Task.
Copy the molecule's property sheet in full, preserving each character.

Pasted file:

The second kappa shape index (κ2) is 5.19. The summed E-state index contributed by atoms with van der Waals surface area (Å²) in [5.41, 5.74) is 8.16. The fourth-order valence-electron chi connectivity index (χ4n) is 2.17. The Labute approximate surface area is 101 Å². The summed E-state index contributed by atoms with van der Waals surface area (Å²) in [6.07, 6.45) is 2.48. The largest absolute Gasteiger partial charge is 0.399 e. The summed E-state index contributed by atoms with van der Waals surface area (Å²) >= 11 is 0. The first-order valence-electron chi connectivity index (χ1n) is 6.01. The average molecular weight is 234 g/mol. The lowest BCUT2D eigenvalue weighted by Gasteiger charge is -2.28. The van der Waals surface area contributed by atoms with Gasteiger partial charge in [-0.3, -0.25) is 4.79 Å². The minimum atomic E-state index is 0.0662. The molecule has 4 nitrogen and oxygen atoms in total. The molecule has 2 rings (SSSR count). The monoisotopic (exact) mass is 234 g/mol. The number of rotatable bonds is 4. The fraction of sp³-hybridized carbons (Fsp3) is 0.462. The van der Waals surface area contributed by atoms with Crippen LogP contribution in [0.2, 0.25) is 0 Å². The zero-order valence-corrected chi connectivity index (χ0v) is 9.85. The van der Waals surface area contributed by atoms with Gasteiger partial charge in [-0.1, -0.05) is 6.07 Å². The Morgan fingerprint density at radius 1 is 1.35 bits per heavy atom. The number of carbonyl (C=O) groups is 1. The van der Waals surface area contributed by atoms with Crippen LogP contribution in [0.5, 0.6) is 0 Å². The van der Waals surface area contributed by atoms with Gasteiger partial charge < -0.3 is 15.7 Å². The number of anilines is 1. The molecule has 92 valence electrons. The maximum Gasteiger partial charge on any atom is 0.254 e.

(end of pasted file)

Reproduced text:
The second kappa shape index (κ2) is 5.19. The summed E-state index contributed by atoms with van der Waals surface area (Å²) in [5.41, 5.74) is 8.16. The fourth-order valence-electron chi connectivity index (χ4n) is 2.17. The Labute approximate surface area is 101 Å². The summed E-state index contributed by atoms with van der Waals surface area (Å²) in [6.07, 6.45) is 2.48. The largest absolute Gasteiger partial charge is 0.399 e. The summed E-state index contributed by atoms with van der Waals surface area (Å²) >= 11 is 0. The first-order valence-electron chi connectivity index (χ1n) is 6.01. The average molecular weight is 234 g/mol. The lowest BCUT2D eigenvalue weighted by Gasteiger charge is -2.28. The van der Waals surface area contributed by atoms with Gasteiger partial charge in [-0.3, -0.25) is 4.79 Å². The minimum atomic E-state index is 0.0662. The molecule has 4 nitrogen and oxygen atoms in total. The molecule has 2 rings (SSSR count). The monoisotopic (exact) mass is 234 g/mol. The number of rotatable bonds is 4. The fraction of sp³-hybridized carbons (Fsp3) is 0.462. The van der Waals surface area contributed by atoms with Crippen LogP contribution in [0.2, 0.25) is 0 Å². The zero-order valence-corrected chi connectivity index (χ0v) is 9.85. The van der Waals surface area contributed by atoms with Gasteiger partial charge in [-0.1, -0.05) is 6.07 Å². The Morgan fingerprint density at radius 1 is 1.35 bits per heavy atom. The number of carbonyl (C=O) groups is 1. The van der Waals surface area contributed by atoms with Crippen LogP contribution in [0.5, 0.6) is 0 Å². The van der Waals surface area contributed by atoms with Gasteiger partial charge < -0.3 is 15.7 Å². The number of anilines is 1. The molecule has 92 valence electrons. The maximum Gasteiger partial charge on any atom is 0.254 e.